At the time of writing, The Railway Man is screening widely in cinemas around Australia. I went to see it with mixed feelings, and I was right to be apprehensive.

First the good news. The movie gave an excellent portrayal the bestial treatment metered out by Japanese and Korean guards to sick and starving POWs forced to dig out Hellfire Pass on the Thai Burma Railway. Their uniforms concealed the rather better-fed actors than the skeletal reality of the situation in 1943 when most were reduced to loin cloths and sandals. I noted one silly mistake, where a British major was shown wielding a sledge hammer, breaking rocks. Allied officers did not have to do the brutal physical work that shortened the lives of so many of their men. In fact, officers got better pay – such as it was – and privileges of rank, one of which was they did not have to labour on the railway. Unlike a battle, where officers statistically died in greater proportions than their men, as POWs in South-east Asia, being an officer was a virtual ticket home.

Colin Firth played Eric Lomax, and in the early stages of the film, could not be faulted as he tried to cope with the aftermath of his POW experiences.

Colin Firth as Eric Lomax in the 2014 film version of The Railway Man (Photo:

Colin Firth as Eric Lomax in the 2014 film version of The Railway Man (Photo:

Nagase Takashi did not fare so well. The diminutive interpreter was transmogrified into a thuggish Second Lieutenant in the Kempeita, which of course was a travesty of reality. Nagase’s real role has already been described, but he is never shown as an interpreter, but as an English-speaking Kempeitai officer leading the interrogations. I suppose the film makers wanted to save screen time by not having to go through the Kempeitai interrogator barking questions to Nagase for translation, and having him pass on the question in English, and then to the Kempeitai officer in Japanese.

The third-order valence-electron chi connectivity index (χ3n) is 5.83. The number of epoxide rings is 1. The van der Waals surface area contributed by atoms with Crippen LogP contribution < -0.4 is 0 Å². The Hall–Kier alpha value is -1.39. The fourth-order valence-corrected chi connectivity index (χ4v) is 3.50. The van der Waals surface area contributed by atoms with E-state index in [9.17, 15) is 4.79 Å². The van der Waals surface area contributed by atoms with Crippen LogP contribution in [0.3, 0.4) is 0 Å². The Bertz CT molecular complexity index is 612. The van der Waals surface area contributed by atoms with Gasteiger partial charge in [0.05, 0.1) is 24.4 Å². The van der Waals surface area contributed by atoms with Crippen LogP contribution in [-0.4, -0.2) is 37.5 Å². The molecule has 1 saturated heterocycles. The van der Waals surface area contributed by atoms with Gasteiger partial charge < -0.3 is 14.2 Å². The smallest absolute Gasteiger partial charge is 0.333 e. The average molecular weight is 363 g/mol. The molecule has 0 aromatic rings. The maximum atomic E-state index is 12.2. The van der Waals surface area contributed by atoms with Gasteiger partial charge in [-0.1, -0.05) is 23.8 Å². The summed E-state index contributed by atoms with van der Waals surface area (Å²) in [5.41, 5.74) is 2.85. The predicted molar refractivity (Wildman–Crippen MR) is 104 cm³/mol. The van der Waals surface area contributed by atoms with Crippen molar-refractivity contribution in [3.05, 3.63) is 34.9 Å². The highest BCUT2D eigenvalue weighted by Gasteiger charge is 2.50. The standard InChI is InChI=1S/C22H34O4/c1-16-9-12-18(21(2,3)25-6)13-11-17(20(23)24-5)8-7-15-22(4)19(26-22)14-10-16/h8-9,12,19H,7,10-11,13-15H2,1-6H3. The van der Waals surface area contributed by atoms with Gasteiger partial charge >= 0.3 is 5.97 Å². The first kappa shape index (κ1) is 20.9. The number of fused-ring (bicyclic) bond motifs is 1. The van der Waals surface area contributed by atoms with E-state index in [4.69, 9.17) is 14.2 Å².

Colin Firth as Eric Lomax in the 2014 film version of The Railway Man (Photo:

A too robust Nagase Takashi in the post-war, played by Hiroyuki Sanada

I wondered why the producers engineered the meeting between Nagase and Lomax as men in their late forties and early fifties, still of course fit men at that age. The poignancy and reality of these two old men meeting in old age in 1995 was therefore lost.

As has been said, in real life Lomax began to lose his hatred of Nagase during their correspondence before they actually met. In the movie, a much younger Lomax plans to kill Nagase, whom he believes is profiteering in Thailand by showing tourists around a museum at Kanchanaburi. Lomax goes to Thailand, and waits till the tourists have gone for the day, and surprises Nagase in the small museum. He shouts at him, and spews hatred, even at one point threatening to break Nagase’s arm by making him place it between two rests, and lifting up a heavy club – which he then smashed onto the table instead.

He forces Nagase into one of the replica Kempeitai bamboo cages in the yard outside the museum, and torments him.

I recall thinking while watching this farcical distortion of the truth how pleased I was that Nagase died before he could view this travesty of his crusade for reconciliation after the war. I honestly think seeing it would have killed him! This frail and gentle man was plagued with cardiac problems in his later life. Seeing himself portrayed as an opportunistic thug would have caused him immense distress.

Although some degree of reconciliation in the movie is finally achieved, it is too little, too late. Right at the end of the credits, there is a brief still photograph of the two old men as they really were when they met. I regret that the filmmakers did not take advantage of the poignancy of their real story instead of the B-Grade histrionics served up instead. It left a nasty taste in my mouth and still does.




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